If you are trying to sell your home, you have probably scrutinized it, staged it, and scrubbed it down from floorboards to rooftop as if the staff from House & Garden were stopping by for a cover shoot. OK, so your home is in immaculate shape – but your home isn’t the only thing under scrutiny here. You are, too! That’s right: No matter how nice your home is, your behavior as a home seller can also affect how buyers feel about making an offer.
We are focusing on the selling side of the equation. Here are the unwritten etiquette rules sellers should follow to show their home – and themselves -in the best possible light.
Sure, you are dying to know if prospective buyers will love what you have done with the kitchen, but all real estate agents agree sellers should not be there lurking in the shadows during an open house or showing.
“Buyers don’t feel as comfortable when the owner is at the home watching their every move,” explains Karola Grünenbaum, director of Stark Real Estate in The Hague. “Get out of their way so that they can start to picture themselves living there instead of being spied on.” So, take a powder – or at least hide.
Take your pets with you
You think “James” is the cutest labradoodle ever, but not everyone is bound to share that opinion. In addition to having allergies, some home shoppers may not be in the market for a run-in with an animal they do not know. And we take it even one step further, make your home odour-free.
“Imagine, as a buyer, having the background music set to ‘barking dog’ while you are trying to take in the home’s nuances that you, as the seller, have worked so hard to hone. To say nothing of the stress it puts on your beloved pet. Take your mutt for a car ride, to the dog park, or for a long walk. It will do you both good.” Karola states.
Move your car
“Make it easy for visitors to park and view the home,” Karola notes. “No one likes parking issues. Having them is a sure way to get a viewing off to a bad start. Also, ask your real estate agent to park their car elsewhere.” In fact, if potential buyers have to park a block away and walk, they may just skip taking the tour of your home. Or if they’re willing to make the hike, they may be in a lousy mood by the time they enter your home. Why risk it?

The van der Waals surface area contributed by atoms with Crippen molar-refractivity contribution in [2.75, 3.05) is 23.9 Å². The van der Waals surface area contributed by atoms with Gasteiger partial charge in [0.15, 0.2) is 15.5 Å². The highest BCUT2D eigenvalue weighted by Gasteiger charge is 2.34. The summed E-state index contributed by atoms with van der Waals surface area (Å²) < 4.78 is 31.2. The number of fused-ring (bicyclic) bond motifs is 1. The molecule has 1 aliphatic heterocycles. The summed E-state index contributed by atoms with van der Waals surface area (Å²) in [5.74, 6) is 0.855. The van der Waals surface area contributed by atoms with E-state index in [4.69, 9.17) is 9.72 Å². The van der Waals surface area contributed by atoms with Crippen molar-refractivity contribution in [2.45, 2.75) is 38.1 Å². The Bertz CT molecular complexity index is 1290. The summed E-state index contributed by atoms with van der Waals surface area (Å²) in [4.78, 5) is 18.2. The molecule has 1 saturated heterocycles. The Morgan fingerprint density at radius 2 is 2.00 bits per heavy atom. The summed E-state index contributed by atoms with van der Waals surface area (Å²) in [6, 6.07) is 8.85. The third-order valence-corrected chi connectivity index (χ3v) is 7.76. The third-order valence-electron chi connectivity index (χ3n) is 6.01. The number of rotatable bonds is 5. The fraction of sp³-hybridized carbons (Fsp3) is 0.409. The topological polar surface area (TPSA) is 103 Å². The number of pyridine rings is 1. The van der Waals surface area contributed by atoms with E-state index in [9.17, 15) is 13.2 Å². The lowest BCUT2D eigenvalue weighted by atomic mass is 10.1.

Offer some refreshments
House hunters can get parched and peckish. You can help!
“Putting out a few small, bottled waters in a small bowl of ice is always appreciated, along with the lights switch on, easy grab-and-go sort of refreshments like mints or cookies,” says Karola.
Be patient waiting for feedback
Of course, you’re dying to know what buyers thought of your home, but that information may not flow back to you instantaneously. Buyers often want to process what they’ve seen and think it over before making an offer. If one comes through, don’t worry, you’ll hear about it!
“It is reasonable to ask for feedback from your real estate agent after the showing but understand it may take a day or two for the buyer’s agent to respond,” Karola says.
Don’t be greedy
Who does not want top Euros for their home? But an unwillingness to negotiate can kill a possible deal and keep your home on the market long after you were hoping to be unpacking at your new place.
“Focusing on your bottom line is always important, but greed can lead to disaster. Remember a little of something is better than a lot of nothing. Generosity will lead you to your promise land,” Karola states.
Listen to the professionals
If your real estate agent has some suggestions for improvements that may help sell the home faster, take them to heart but do not take them personally.
“Don’t shoot the messenger. Ever,” says Karola Grünenbaum. “Keep emotions out and listen to what an experienced and trained professional has to say about the house. It’s immature and unmannerly not to be able to take criticism and be able to move on.”
Karola Grünenbaum, director Stark Real Estate